Most of our readers are familiar with ClinicalTrials.gov. It is a registry of clinical trials maintained by the National Library of Medicine. By law, any sponsor of a clinical trial to be performed in the United States or under the auspices of an Investigational New Drug Application must publish the details of its trial on this web site before it has commenced the trial. Many other countries maintain similarregistries.
In Ex parte John Simard, 2017 Pat. App. LEXIS 9241 (P.T.A.B. Sept. 5, 2017), the question was whether the publication of a clinical protocol on ClinicalTrials.gov anticipated the underlying method of treatment, when the clinical trial had not actually been performed. The Board had little problem answering this question. According to the Board,
“Anticipation does not require actual performance of suggestions in a disclosure. Rather, anticipation only requires that those suggestions be enabling to one of skill in the art."
The Appellant argued that claim 1 was not anticipated because it required that "the chance of a major adverse clinical event [be] reduced." The Board had little difficulty with this argument either because, under well-worn principles of inherency, a method of treatment will be anticipated where the intended result is inevitable. According to the Board:
“administering an anti-IL-1α antibody would inevitably lead to a reduction in the chance of a MACE or the development of restenosis.”
The more interesting question, which the Board did not address, is whether a publication on ClinicalTrials.gov will render a claimed method of treatment obvious when the publication does not describe every element of the claim. In this case, for example, ClinicalTrials.gov allegedly did not describe the dose of the medication, or the duration of treatment needed for a therapeutic effect. The applicant potentially could have overcome the anticipation rejection simply by incorporating these elements into the claim.
The Examiner could have rejected this revised claim for obviousness, but this would have imposed an additional burden on the Examiner. In particular, the Examiner would have had to establish a reasonable expectation of success that the method underlying the protocol would actually succeed.
A decision by the Board in a 2015 inter-parties review gives some insight into the meaning of “reasonable expectation of success” in this context. See Coalition for Affordable Drugs V LLC (CFAD) against Biogen MA Inc. IPR2015-01136, Paper 23 (Sept. 2, 2015). There, the Board rejected an obviousness challenge to a method of treating multiple sclerosis, even though a phase II trial for the treatment had been published on ClinicalTrials.gov, because ClinicalTrials.gov, at best, describes a “possible therapeutic efficacy in MS.” According to the Board, ClinicalTrials.gov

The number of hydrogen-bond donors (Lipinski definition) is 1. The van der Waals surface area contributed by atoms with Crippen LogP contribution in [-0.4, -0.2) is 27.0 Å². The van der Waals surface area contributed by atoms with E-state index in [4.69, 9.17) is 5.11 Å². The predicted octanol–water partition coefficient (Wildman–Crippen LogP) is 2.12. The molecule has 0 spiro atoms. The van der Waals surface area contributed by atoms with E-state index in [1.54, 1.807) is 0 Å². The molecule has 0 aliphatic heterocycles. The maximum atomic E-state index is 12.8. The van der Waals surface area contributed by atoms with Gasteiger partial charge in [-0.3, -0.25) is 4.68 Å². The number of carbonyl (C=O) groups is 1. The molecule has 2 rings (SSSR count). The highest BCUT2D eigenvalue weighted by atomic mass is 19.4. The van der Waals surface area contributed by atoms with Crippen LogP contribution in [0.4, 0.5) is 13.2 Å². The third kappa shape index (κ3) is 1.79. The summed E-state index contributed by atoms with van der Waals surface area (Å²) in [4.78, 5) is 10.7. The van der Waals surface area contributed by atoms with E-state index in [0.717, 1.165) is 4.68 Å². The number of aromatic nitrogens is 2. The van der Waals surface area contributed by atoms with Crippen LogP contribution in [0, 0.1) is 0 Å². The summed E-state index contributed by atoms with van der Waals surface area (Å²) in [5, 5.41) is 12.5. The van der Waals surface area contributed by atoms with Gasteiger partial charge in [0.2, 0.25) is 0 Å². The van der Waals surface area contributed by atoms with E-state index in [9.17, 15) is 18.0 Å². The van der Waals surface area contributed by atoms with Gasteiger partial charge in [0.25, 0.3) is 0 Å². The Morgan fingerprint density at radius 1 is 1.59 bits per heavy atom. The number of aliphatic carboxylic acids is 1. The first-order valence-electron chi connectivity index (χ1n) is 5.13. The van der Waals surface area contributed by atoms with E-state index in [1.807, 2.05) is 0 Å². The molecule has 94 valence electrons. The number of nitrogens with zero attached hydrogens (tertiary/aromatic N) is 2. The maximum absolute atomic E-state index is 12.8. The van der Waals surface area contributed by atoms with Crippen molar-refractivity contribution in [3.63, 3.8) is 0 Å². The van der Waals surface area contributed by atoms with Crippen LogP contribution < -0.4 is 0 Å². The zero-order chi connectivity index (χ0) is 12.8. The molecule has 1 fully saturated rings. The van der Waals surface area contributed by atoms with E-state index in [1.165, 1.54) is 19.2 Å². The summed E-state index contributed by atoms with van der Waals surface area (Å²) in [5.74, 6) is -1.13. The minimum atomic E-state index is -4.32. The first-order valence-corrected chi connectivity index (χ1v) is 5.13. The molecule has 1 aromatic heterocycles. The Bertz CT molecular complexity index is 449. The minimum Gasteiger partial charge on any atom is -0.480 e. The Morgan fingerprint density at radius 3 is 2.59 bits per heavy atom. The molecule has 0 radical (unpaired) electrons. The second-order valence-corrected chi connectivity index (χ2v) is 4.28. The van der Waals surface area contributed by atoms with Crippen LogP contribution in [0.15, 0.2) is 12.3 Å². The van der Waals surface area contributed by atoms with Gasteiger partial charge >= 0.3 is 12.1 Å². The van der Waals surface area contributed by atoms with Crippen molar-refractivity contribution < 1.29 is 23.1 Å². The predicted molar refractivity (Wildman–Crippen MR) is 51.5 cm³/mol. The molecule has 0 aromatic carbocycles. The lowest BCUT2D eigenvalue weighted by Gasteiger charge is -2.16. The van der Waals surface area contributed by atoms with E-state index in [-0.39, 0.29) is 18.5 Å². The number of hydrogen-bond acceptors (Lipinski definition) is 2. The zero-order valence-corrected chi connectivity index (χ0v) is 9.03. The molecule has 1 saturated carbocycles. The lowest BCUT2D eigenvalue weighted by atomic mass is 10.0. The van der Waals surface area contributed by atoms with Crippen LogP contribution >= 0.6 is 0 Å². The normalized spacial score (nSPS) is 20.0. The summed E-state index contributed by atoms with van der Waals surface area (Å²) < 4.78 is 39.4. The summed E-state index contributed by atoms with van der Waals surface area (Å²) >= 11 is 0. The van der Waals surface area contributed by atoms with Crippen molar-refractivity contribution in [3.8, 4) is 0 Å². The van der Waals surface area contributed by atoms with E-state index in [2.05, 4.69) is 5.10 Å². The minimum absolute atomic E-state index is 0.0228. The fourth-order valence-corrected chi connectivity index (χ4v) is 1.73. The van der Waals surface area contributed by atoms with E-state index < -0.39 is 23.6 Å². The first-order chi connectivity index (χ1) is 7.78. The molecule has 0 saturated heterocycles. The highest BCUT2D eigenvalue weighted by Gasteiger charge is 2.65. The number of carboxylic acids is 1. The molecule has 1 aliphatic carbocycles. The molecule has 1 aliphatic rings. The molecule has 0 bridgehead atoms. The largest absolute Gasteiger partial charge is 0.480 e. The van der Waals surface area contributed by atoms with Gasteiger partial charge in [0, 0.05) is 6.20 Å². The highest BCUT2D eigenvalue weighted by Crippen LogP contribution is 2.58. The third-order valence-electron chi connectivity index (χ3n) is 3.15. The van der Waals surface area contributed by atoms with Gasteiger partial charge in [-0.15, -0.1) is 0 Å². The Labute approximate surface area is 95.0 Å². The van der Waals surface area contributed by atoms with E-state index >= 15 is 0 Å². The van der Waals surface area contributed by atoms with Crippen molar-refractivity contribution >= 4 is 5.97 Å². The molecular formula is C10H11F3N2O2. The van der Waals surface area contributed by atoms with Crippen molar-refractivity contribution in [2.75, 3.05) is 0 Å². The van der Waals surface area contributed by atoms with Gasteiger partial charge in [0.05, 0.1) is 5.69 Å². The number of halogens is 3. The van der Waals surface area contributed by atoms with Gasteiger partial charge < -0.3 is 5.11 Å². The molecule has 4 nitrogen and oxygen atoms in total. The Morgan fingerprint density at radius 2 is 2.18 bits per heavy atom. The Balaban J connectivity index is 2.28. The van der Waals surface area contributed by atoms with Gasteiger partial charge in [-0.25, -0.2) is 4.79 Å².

“might support a finding that one skilled in the art “hopes” DMF will be useful in treating MS. However, … a ‘hope’ may or may not come to pass.”
Because a reader of the clinical trial in Coalition for Affordable Drugs would not “reasonably expect” the trial to succeed, the method underlying the trial was not obvious.
The differences in results between these two cases could lead one to conclude that the publication of a protocol on ClinicalTrials.gov can anticipate the underlying method of treatment, but not render the method of treatment obvious, but we would caution against such an expansive reading of these cases. The Coalition for Affordable Drugs case, after all, involved a phase II clinical trial, where efficacy was still being investigated. Moreover, section 2173 of the MPEP instructs Examiners that,
“as a general rule, if an applicant has initiated human clinical trials for a therapeutic product or process, Office personnel should presume that the applicant has established that the subject matter of that trial is reasonably predictive of having the asserted therapeutic utility.”
Resolving a “reasonable expectation of success” question probably requires a much more intensive factual investigation. The simplest solution to this quandary, under U.S. practice, may be to file the patent application before the publication on ClinicalTrials.gov. Such an application would be prophetic, without actual clinical data, but MPEP 2173 essentially commands Examiners to accept that the application is enabled. A more difficult question is whether other examining authorities, such as the Chinese Patent Office, will accept a prophetic application, and what data might be used to satisfy these other examining authorities.
As this discussion makes clear, publications on clinical trial registries present vexing issues for the patent attorney, that require careful analysis and good legal judgment.